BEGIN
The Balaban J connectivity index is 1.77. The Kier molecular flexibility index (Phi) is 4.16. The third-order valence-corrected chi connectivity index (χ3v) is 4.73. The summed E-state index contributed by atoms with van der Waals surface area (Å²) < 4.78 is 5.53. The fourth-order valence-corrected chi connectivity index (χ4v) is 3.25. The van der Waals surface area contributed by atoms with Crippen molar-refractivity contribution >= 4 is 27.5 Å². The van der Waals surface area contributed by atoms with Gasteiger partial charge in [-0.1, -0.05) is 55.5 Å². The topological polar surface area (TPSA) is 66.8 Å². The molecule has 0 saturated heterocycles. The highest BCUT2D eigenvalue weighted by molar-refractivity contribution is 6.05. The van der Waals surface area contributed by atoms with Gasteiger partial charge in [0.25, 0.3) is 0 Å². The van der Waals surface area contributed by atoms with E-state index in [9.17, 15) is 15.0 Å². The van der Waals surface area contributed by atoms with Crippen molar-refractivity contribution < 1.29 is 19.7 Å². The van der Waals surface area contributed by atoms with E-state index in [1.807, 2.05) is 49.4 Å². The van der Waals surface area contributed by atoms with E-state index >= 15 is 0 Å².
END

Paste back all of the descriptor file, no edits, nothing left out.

The Balaban J connectivity index is 1.77. The Kier molecular flexibility index (Phi) is 4.16. The third-order valence-corrected chi connectivity index (χ3v) is 4.73. The summed E-state index contributed by atoms with van der Waals surface area (Å²) < 4.78 is 5.53. The fourth-order valence-corrected chi connectivity index (χ4v) is 3.25. The van der Waals surface area contributed by atoms with Crippen molar-refractivity contribution >= 4 is 27.5 Å². The van der Waals surface area contributed by atoms with Gasteiger partial charge in [-0.1, -0.05) is 55.5 Å². The topological polar surface area (TPSA) is 66.8 Å². The molecule has 0 saturated heterocycles. The highest BCUT2D eigenvalue weighted by molar-refractivity contribution is 6.05. The van der Waals surface area contributed by atoms with Gasteiger partial charge in [0.25, 0.3) is 0 Å². The van der Waals surface area contributed by atoms with E-state index in [9.17, 15) is 15.0 Å². The van der Waals surface area contributed by atoms with Crippen molar-refractivity contribution < 1.29 is 19.7 Å². The van der Waals surface area contributed by atoms with E-state index in [1.807, 2.05) is 49.4 Å². The van der Waals surface area contributed by atoms with E-state index >= 15 is 0 Å².